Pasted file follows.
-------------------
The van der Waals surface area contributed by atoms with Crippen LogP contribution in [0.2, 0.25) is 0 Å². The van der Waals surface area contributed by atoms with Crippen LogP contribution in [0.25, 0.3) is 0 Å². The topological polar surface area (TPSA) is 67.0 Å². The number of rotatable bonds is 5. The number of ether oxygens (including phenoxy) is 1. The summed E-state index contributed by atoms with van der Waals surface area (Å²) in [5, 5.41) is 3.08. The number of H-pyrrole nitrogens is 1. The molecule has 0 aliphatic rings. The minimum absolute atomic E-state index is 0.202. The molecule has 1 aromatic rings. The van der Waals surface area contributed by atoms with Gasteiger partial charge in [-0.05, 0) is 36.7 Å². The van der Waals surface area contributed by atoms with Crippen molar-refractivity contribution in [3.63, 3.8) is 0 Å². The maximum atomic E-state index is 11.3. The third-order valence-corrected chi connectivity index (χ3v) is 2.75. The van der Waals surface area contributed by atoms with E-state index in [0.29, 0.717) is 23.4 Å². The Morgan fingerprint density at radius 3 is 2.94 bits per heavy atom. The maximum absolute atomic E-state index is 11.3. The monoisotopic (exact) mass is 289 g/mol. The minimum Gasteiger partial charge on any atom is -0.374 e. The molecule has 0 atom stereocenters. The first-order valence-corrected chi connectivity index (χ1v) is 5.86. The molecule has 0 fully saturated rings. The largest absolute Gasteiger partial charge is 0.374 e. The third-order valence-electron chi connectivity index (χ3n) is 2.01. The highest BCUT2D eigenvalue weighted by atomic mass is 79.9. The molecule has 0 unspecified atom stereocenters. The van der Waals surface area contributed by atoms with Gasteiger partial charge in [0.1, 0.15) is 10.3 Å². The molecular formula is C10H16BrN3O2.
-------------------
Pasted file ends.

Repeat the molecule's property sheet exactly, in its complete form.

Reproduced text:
The van der Waals surface area contributed by atoms with Crippen LogP contribution in [0.2, 0.25) is 0 Å². The van der Waals surface area contributed by atoms with Crippen LogP contribution in [0.25, 0.3) is 0 Å². The topological polar surface area (TPSA) is 67.0 Å². The number of rotatable bonds is 5. The number of ether oxygens (including phenoxy) is 1. The summed E-state index contributed by atoms with van der Waals surface area (Å²) in [5, 5.41) is 3.08. The number of H-pyrrole nitrogens is 1. The molecule has 0 aliphatic rings. The minimum absolute atomic E-state index is 0.202. The molecule has 1 aromatic rings. The van der Waals surface area contributed by atoms with Gasteiger partial charge in [-0.05, 0) is 36.7 Å². The van der Waals surface area contributed by atoms with Crippen molar-refractivity contribution in [3.63, 3.8) is 0 Å². The maximum atomic E-state index is 11.3. The third-order valence-corrected chi connectivity index (χ3v) is 2.75. The van der Waals surface area contributed by atoms with E-state index in [0.29, 0.717) is 23.4 Å². The Morgan fingerprint density at radius 3 is 2.94 bits per heavy atom. The maximum absolute atomic E-state index is 11.3. The monoisotopic (exact) mass is 289 g/mol. The minimum Gasteiger partial charge on any atom is -0.374 e. The molecule has 0 atom stereocenters. The first-order valence-corrected chi connectivity index (χ1v) is 5.86. The molecule has 0 fully saturated rings. The largest absolute Gasteiger partial charge is 0.374 e. The third-order valence-electron chi connectivity index (χ3n) is 2.01. The highest BCUT2D eigenvalue weighted by atomic mass is 79.9. The molecule has 0 unspecified atom stereocenters. The van der Waals surface area contributed by atoms with Gasteiger partial charge in [0.1, 0.15) is 10.3 Å². The molecular formula is C10H16BrN3O2.